Eleanor Hull’s Textbook of Irish Literature says:
The fili maintained an oral tradition that pre-dated the Christianization of Ireland. In this tradition, poetic and musical forms are important not only for aesthetics, but also for their mnemonic value. The tradition allowed plenty of room for improvisation and personal expression, especially in regard to creative hyperbole and clever kenning. However, the culture placed great importance on the fili’s ability to pass stories and information down through the generations without making changes in those elements that were considered factual rather than embellishment.
In this manner, a significant corpus of pre-Christian myth and epic literature remained largely intact many centuries into the Christian era. Much of it was first recorded in writing by scholarly Christian monks. The synergy between the rich and ancient indigenous oral literary tradition and the classical tradition resulted in an explosion of monastic literature that included epics of war, love stories, nature poetry, saint tales and so forth which collectively resulted in the largest corpus of non-Latin literature seen in Europe since Ancient Greece.
See Early Irish literature for more details.
The ultimate accommodation of Christianity within Irish Gaelic society resulted in a strain on the resources of the Chiefs and in that they were required to provide land and titles for both fili and bishop alike. Consequently, a decision was made in the 6th century to limit the number of fili to certain families who were respected and believed to be poets as a birth right. The greatest of these families included the Ó Dálaigh (O'Daly), several of whom were accorded the rank of 'chief ollamh of poetry of all Ireland,' and O'Higgins who were hereditary filí in more than one Gaelic house such as The O'Conors, The MacDermotts, The McDonagh and O'Doherty. The hereditary poets that were a fixure of court life in medieval Ireland serving as entertainers, advisors and genealogists maintained practices of and enjoyed a similar status as the pre-Christian fili. But from the 12th century onwards, Anglo-Norman elements had increasing influence on Irish society. As Gaelic culture waned, these folk became increasingly involved with written literature and such non-native traditions as heraldry. Eventually classical literature and the Romantic literature that grew from the troubadour tradition of the langue d'oc superseded the material that that would have been familiar to the ancient fili.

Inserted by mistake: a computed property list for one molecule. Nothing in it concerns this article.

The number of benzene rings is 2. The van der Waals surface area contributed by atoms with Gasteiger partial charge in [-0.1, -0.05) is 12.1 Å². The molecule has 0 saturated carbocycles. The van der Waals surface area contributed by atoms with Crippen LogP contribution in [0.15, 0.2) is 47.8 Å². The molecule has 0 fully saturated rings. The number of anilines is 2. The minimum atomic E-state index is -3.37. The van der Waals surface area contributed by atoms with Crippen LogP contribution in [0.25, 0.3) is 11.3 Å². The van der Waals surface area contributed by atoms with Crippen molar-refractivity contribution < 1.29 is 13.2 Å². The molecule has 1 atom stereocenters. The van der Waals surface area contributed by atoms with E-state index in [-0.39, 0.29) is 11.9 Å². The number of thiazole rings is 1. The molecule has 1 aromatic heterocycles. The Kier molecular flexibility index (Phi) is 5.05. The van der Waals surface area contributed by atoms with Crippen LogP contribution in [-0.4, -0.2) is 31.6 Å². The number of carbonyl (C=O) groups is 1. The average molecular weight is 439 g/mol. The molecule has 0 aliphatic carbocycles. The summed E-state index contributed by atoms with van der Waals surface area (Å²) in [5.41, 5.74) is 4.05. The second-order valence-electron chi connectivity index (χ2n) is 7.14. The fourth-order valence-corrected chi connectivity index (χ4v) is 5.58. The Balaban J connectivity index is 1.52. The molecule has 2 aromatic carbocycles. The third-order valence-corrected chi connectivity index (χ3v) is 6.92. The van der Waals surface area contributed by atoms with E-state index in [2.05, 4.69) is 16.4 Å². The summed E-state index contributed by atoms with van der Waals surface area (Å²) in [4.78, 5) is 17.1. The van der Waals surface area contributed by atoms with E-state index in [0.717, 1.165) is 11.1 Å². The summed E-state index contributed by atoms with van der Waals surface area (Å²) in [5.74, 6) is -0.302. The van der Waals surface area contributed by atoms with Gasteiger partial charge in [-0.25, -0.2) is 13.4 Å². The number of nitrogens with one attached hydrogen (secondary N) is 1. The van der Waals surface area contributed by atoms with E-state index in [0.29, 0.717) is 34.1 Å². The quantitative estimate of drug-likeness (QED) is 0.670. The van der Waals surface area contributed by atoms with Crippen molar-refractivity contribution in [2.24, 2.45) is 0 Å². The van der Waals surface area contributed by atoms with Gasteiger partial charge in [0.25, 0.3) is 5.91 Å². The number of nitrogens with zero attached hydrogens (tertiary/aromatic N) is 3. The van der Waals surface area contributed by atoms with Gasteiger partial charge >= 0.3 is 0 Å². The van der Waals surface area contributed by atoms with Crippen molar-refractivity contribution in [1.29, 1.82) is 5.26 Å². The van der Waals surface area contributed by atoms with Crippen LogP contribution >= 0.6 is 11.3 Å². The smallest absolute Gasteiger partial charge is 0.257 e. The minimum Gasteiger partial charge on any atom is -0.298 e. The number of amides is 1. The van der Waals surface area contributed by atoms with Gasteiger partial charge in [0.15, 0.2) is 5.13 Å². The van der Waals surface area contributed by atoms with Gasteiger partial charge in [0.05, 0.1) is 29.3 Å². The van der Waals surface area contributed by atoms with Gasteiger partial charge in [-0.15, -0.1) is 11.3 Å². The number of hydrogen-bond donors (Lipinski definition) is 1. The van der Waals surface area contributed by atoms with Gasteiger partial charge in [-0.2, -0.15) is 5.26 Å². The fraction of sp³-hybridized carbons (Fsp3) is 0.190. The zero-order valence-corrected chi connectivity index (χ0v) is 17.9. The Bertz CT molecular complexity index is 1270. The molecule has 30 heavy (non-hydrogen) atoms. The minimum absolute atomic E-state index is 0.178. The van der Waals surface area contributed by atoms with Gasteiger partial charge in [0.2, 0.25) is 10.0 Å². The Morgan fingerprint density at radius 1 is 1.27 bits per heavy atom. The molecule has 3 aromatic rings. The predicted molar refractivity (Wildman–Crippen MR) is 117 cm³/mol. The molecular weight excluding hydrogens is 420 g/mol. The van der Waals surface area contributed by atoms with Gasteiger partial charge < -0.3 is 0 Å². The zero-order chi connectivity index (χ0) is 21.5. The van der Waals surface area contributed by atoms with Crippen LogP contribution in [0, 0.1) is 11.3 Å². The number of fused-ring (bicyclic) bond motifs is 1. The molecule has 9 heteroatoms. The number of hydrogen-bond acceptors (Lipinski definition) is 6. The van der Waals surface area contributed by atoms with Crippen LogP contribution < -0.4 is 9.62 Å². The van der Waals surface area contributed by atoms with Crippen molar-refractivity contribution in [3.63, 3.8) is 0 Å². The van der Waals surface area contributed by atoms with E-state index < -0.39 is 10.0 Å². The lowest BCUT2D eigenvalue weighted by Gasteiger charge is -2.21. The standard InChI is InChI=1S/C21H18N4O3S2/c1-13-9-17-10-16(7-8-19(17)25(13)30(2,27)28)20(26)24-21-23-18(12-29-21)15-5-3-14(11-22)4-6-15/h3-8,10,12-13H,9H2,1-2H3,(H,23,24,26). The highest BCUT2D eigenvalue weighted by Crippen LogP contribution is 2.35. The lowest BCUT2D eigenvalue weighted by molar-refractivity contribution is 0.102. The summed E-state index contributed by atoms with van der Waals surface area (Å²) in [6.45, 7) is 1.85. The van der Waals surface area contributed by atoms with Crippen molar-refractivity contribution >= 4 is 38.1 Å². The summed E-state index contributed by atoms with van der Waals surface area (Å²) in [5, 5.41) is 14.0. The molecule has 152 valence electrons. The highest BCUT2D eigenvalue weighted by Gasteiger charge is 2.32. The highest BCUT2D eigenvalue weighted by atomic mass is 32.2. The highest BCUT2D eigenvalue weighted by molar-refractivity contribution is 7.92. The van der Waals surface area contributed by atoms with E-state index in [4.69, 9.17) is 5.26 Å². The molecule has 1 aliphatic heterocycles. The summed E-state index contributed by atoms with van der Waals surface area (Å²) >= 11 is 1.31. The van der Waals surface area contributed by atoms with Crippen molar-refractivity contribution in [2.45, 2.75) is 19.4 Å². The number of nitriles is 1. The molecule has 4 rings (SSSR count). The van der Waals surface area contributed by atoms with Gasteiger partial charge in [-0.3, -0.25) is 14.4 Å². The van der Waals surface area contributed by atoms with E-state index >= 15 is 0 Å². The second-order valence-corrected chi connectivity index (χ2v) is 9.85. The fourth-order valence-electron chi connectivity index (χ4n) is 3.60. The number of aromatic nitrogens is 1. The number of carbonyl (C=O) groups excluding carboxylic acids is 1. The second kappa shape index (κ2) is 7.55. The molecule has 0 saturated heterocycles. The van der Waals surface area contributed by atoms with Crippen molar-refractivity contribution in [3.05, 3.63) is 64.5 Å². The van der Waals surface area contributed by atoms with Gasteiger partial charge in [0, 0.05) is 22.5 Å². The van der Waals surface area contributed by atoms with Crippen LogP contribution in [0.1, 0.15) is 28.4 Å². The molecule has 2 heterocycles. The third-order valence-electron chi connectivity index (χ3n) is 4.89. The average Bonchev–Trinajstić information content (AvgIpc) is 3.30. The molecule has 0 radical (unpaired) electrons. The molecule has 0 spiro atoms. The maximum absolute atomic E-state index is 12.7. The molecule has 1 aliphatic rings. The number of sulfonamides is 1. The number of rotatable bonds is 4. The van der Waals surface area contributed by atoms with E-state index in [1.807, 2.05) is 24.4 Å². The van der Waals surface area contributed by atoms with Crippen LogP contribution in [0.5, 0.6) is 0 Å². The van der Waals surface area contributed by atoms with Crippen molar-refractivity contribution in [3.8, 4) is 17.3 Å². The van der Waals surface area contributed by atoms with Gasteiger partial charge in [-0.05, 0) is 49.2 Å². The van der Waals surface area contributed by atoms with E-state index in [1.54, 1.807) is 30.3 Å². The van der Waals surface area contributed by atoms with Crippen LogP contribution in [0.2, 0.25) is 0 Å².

See Bard for more details.
Fortunately, many manuscripts preserving the tales once transmitted by the fili have survived. This literature contributes much to the modern understanding of druids, Celtic religion and the Celtic world in general.
Besides its value to historians, this canon has contributed a great deal to modern literature beginning with retellings by William Butler Yeats and other authors involved with the Celtic Revival. Soon after, James Joyce drew from material less explicitly. Now fantasy literature and art draws heavily from these tales and characters such as Cúchulainn, Finn McCool and the Tuatha Dé Danann are relatively familiar.
Through such traditional musicians as Turlough O'Carolan (who died in 1738 and is often lauded as "the last of the bards") and countless of his less-known or anonymous colleagues, the musical tradition of the fili has made its way to contemporary ears via artists such as Planxty, The Chieftains, and The Dubliners.
Perhaps most notably,in their subject matter and techniques, the seanachie are very much the inheritors of the ancient Irish traditional of oral literature.
The modern Irish and Scottish Gaelic words for "poet" are derived from fili.
Finally, practitioners of Celtic Reconstructionist Paganism are working to reconstruct trance and visionary techniques that were used by the filid, such as imbas forosnai and aspects of the tarbhfeis ritual.